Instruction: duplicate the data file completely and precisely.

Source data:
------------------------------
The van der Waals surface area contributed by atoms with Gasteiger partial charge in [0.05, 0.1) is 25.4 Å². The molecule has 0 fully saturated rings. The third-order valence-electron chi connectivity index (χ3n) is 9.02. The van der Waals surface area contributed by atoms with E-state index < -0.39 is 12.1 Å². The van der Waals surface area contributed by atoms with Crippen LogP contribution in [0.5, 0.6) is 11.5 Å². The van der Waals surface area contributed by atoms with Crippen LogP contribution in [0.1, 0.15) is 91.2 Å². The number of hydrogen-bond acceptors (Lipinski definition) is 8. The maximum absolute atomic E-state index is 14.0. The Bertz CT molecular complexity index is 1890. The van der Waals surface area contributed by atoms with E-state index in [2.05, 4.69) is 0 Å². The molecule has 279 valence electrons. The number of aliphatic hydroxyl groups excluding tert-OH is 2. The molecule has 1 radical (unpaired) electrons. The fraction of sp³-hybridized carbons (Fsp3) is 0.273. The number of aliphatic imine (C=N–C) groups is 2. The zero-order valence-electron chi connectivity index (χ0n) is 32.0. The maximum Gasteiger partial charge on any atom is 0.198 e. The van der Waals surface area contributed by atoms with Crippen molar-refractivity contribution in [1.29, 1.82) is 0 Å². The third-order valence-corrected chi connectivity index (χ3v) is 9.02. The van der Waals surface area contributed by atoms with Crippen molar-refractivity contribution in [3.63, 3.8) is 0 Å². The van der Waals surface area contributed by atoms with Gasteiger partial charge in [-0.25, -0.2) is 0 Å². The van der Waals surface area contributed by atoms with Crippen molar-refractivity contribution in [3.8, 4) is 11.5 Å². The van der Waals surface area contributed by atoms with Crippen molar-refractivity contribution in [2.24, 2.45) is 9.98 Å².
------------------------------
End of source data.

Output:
The van der Waals surface area contributed by atoms with Gasteiger partial charge in [0.05, 0.1) is 25.4 Å². The molecule has 0 fully saturated rings. The third-order valence-electron chi connectivity index (χ3n) is 9.02. The van der Waals surface area contributed by atoms with E-state index < -0.39 is 12.1 Å². The van der Waals surface area contributed by atoms with Crippen LogP contribution in [0.5, 0.6) is 11.5 Å². The van der Waals surface area contributed by atoms with Crippen LogP contribution in [0.1, 0.15) is 91.2 Å². The number of hydrogen-bond acceptors (Lipinski definition) is 8. The maximum absolute atomic E-state index is 14.0. The Bertz CT molecular complexity index is 1890. The van der Waals surface area contributed by atoms with E-state index in [2.05, 4.69) is 0 Å². The molecule has 279 valence electrons. The number of aliphatic hydroxyl groups excluding tert-OH is 2. The molecule has 1 radical (unpaired) electrons. The fraction of sp³-hybridized carbons (Fsp3) is 0.273. The number of aliphatic imine (C=N–C) groups is 2. The zero-order valence-electron chi connectivity index (χ0n) is 32.0. The maximum Gasteiger partial charge on any atom is 0.198 e. The van der Waals surface area contributed by atoms with Crippen molar-refractivity contribution in [1.29, 1.82) is 0 Å². The third-order valence-corrected chi connectivity index (χ3v) is 9.02. The van der Waals surface area contributed by atoms with Crippen molar-refractivity contribution in [3.63, 3.8) is 0 Å². The van der Waals surface area contributed by atoms with Gasteiger partial charge in [-0.25, -0.2) is 0 Å². The van der Waals surface area contributed by atoms with Crippen molar-refractivity contribution in [3.8, 4) is 11.5 Å². The van der Waals surface area contributed by atoms with Crippen molar-refractivity contribution in [2.24, 2.45) is 9.98 Å².